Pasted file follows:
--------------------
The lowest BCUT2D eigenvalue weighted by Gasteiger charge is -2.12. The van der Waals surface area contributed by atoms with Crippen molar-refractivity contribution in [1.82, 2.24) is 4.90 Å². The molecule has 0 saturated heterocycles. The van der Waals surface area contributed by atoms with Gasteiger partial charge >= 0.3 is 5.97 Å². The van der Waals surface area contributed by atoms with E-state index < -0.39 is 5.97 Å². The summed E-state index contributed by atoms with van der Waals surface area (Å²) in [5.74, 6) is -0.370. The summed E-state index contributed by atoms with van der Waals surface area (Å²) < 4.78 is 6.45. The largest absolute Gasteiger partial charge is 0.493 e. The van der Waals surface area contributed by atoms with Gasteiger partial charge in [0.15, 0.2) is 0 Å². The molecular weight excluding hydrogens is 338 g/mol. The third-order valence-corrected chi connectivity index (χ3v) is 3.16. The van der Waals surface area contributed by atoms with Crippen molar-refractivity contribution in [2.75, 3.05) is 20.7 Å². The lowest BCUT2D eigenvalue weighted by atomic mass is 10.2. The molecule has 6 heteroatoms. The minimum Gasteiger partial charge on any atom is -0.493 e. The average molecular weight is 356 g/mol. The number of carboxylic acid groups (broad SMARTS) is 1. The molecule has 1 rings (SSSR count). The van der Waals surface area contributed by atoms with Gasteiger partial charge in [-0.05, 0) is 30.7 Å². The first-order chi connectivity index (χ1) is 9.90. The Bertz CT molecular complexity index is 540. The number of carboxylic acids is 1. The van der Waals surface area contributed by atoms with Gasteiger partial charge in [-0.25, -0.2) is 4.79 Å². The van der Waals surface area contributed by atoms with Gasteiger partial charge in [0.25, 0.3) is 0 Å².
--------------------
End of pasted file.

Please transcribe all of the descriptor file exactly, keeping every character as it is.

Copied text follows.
The lowest BCUT2D eigenvalue weighted by Gasteiger charge is -2.12. The van der Waals surface area contributed by atoms with Crippen molar-refractivity contribution in [1.82, 2.24) is 4.90 Å². The molecule has 0 saturated heterocycles. The van der Waals surface area contributed by atoms with Gasteiger partial charge >= 0.3 is 5.97 Å². The van der Waals surface area contributed by atoms with E-state index < -0.39 is 5.97 Å². The summed E-state index contributed by atoms with van der Waals surface area (Å²) in [5.74, 6) is -0.370. The summed E-state index contributed by atoms with van der Waals surface area (Å²) < 4.78 is 6.45. The largest absolute Gasteiger partial charge is 0.493 e. The van der Waals surface area contributed by atoms with Gasteiger partial charge in [0.15, 0.2) is 0 Å². The molecular weight excluding hydrogens is 338 g/mol. The third-order valence-corrected chi connectivity index (χ3v) is 3.16. The van der Waals surface area contributed by atoms with Crippen molar-refractivity contribution in [2.75, 3.05) is 20.7 Å². The lowest BCUT2D eigenvalue weighted by atomic mass is 10.2. The molecule has 6 heteroatoms. The minimum Gasteiger partial charge on any atom is -0.493 e. The average molecular weight is 356 g/mol. The number of carboxylic acid groups (broad SMARTS) is 1. The molecule has 1 rings (SSSR count). The van der Waals surface area contributed by atoms with Gasteiger partial charge in [-0.05, 0) is 30.7 Å². The first-order chi connectivity index (χ1) is 9.90. The Bertz CT molecular complexity index is 540. The number of carboxylic acids is 1. The van der Waals surface area contributed by atoms with Gasteiger partial charge in [-0.25, -0.2) is 4.79 Å². The van der Waals surface area contributed by atoms with Gasteiger partial charge in [0.25, 0.3) is 0 Å².